It pretends to keep the essence of the union while throwing away the rite, the set of gestures and actions that bring forth that union.

It is a de-sacralization of sex, which is inconsistent with God's plan for it: something not only reproductive, but also sacramental, a sign of spiritual realities.

A surprising comment on this is that the loss of appreciation of symbols, signs, rites and liturgy, perhaps a mark of our times, leaves us with less sensibility for issues like IVF...

(to keep my pseudonym recognizable: I used to sign as "Pgr" when anonymous comments were allowed... :-) )

Ron said...

Is it too simplistic to suggest that IVF is wrong because it places human will over and above God's will? If a couple, "has abundant, loving, communicative, unitive sex, yet are still unable to conceive children," why then does it follow that the couple should turn to IVF to solve their problem rather than say prayer? I assume that we carry the understanding that God's will is not ours and for some mysterious reason it is plausible to think that perhaps He doesn't want that couple to have children.

linty_pupik said...

" God's will is not ours and for some mysterious reason it is plausible to think that perhaps He doesn't want that couple to have children."

Well, we can check that through IVF. If the IVF works, then obviously God DOES want them to have children.

Alexander R Pruss said...

Gorod:

I agree. In fact, I have a section of my love and sex book (which I am finishing this summer) where I develop this kind of argument (though perhaps less well).

LP:

A distinction between God's antecedent and consequent wills is in order here. God consequently wills the existence of the child (he also does this in cases of rape). But he doesn't antecedently will it. It is God's antecedent will which we need to be conformed to.

Gorod said...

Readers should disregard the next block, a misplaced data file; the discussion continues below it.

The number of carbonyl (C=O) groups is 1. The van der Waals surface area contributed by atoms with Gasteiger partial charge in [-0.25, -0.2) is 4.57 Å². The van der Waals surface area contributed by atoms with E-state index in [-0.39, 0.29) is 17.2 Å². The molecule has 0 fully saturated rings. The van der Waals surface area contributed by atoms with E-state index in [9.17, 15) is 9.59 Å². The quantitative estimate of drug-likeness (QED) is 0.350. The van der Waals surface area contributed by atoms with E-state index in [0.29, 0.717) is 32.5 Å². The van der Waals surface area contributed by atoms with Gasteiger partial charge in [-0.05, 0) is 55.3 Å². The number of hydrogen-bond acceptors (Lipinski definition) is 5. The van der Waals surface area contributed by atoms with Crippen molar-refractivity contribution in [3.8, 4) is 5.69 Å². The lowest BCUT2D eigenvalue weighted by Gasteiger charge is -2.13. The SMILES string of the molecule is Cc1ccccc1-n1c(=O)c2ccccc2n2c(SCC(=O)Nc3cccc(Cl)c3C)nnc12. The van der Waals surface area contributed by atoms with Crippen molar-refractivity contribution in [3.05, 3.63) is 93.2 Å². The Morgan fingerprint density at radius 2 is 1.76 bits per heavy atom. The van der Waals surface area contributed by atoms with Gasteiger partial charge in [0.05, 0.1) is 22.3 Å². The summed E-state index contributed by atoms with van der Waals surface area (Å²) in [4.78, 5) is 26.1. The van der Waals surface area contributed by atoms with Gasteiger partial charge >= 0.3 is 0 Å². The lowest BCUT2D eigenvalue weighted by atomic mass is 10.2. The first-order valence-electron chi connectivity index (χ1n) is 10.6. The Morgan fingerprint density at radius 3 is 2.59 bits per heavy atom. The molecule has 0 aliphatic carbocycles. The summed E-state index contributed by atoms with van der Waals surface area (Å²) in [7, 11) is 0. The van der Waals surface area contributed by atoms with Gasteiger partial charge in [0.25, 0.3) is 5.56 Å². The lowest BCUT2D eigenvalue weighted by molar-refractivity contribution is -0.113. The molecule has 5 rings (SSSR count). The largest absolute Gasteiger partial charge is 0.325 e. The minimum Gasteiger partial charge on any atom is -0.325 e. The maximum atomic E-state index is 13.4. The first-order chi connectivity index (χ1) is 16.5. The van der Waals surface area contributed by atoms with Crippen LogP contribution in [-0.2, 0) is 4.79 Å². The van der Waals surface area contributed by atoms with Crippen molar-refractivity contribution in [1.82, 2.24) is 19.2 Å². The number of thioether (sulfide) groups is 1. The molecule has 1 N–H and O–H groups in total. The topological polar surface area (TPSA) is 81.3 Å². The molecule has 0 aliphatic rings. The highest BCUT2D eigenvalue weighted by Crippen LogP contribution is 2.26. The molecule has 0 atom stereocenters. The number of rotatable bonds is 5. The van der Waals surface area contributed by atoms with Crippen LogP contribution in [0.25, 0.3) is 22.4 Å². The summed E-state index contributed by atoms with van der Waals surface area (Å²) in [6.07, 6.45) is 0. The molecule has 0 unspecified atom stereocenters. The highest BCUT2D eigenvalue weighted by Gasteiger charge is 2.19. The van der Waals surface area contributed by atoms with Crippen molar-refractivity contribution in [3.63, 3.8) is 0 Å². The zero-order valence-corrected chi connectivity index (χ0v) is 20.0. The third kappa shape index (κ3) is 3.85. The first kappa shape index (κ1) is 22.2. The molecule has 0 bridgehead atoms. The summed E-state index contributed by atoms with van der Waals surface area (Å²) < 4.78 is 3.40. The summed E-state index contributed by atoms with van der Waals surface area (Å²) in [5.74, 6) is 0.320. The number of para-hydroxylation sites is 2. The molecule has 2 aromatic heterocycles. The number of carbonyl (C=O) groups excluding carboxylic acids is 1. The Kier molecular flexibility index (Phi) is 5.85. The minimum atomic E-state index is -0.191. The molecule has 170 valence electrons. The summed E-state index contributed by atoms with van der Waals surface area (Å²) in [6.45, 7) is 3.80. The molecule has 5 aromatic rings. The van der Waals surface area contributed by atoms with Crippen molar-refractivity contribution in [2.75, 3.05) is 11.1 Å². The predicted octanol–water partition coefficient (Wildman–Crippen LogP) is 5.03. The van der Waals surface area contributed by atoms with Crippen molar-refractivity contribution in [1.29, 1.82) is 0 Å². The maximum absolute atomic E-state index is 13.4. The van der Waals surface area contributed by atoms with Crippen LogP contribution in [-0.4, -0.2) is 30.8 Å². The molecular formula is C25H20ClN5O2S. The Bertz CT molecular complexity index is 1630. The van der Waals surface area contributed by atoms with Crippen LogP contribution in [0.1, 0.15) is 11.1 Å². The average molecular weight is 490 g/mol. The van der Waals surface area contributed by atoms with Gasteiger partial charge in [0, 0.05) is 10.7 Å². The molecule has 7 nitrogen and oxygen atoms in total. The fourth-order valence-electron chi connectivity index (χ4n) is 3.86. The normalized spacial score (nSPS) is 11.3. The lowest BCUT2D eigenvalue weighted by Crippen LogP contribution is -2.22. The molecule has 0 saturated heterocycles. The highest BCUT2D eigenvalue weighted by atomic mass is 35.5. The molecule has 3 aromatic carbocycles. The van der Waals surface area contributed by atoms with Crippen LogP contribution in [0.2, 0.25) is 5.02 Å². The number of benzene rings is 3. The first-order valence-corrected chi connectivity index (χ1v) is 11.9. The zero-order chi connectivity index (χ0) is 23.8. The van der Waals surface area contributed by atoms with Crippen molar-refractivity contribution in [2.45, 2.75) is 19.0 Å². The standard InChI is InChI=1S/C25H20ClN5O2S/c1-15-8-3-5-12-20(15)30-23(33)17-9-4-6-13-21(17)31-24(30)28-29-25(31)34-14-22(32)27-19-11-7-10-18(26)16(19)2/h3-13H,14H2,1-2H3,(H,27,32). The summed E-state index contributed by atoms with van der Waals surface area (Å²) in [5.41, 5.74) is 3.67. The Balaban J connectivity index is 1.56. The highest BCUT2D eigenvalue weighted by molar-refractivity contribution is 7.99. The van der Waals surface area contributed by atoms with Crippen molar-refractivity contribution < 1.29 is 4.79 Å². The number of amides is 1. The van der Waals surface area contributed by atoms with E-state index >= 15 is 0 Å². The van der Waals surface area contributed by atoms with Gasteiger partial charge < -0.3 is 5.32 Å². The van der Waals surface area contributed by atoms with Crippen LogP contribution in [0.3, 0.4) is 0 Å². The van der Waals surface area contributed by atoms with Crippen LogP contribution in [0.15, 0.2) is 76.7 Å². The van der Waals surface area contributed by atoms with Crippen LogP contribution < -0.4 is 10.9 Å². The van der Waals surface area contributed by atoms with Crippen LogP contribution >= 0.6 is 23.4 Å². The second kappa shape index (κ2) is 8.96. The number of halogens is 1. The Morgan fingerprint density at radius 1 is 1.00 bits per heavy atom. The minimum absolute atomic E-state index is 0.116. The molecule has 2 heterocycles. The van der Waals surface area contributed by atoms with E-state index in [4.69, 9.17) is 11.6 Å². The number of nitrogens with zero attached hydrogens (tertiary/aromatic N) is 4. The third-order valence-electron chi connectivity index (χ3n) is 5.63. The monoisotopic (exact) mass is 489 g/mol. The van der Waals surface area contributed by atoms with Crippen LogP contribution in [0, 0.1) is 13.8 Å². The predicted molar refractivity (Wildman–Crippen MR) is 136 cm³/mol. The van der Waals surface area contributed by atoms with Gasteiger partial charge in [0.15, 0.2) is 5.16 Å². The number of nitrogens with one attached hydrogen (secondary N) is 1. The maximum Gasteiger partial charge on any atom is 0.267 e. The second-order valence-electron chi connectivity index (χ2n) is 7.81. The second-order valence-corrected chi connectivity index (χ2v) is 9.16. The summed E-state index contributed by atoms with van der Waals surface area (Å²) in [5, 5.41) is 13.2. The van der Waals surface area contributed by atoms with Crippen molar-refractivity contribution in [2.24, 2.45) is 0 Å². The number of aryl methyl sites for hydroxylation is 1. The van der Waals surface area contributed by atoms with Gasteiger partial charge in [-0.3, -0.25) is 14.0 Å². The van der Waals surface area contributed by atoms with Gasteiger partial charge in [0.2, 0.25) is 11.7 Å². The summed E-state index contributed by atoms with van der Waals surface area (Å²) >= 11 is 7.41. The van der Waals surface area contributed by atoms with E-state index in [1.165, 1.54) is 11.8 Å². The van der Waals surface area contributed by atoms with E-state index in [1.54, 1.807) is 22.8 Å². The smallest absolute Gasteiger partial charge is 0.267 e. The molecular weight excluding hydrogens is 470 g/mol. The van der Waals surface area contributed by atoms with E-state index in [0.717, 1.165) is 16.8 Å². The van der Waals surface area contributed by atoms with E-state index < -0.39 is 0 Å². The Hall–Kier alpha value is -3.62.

Thinking about this, I came up with a (rather awkward) case.

What if a couple of IVF specialists, a man and a woman, married to one another, decide to solve their fertility problems by doing a home-made IVF (I'm not sure this is possible, but for the sake of argument, let's say it is).

So they have a romantic moment naked in bed, they do all required tasks between themselves, always the two of them, with lots of kissing and hugging in between (I know, this is somewhat humorous, bear with me for awhile)...

Finally they conceive and the child is the fruit of their married love (and professional technique). No strangers were involved.

Is this extreme-case IVF immoral? Intuitively, I'd say it is; but I'd like to know how to argue it.

I guess my analogy above could help, because we could say all of this, while retaining some sort of married rituality, is simply the wrong ritual. Anyone care to comment on this case?

Thanks!

Alexander R Pruss said...

It's an interesting case. But the ritual in this case is disconnected from the IVF. It is an accident, as it were, that the IVF is surrounded by the ritual, in a way in which it wouldn't be a mere accident if intercourse were surrounded by such ritual, since sexual desire would be suffusing both the ritual and the intercourse.

Gorod said...

About the book you're writing...

("I have a section of my love and sex book (which I am finishing this summer) where I develop this kind of argument")

I'm looking forward to it... I'd just like to ask you if you're familiar with Pope John Paul II's Wednesday catechesis commonly known as "The Theology of the Body". I'd like to know if you intend to draw from this "fountain" as it particularly interests me. Thank you.

Alexander R Pruss said...

Various things in the book are inspired by the theology of the body, but the book does not base itself in any particular text, other than some seminal texts of Scripture.

santamonicafertility said...

IVF cost can be very expensive; be sure you know exactly what you are paying for. Not all clinics charge the same, be sure to research your area. This article will discuss common questions about IVF cost.

IVF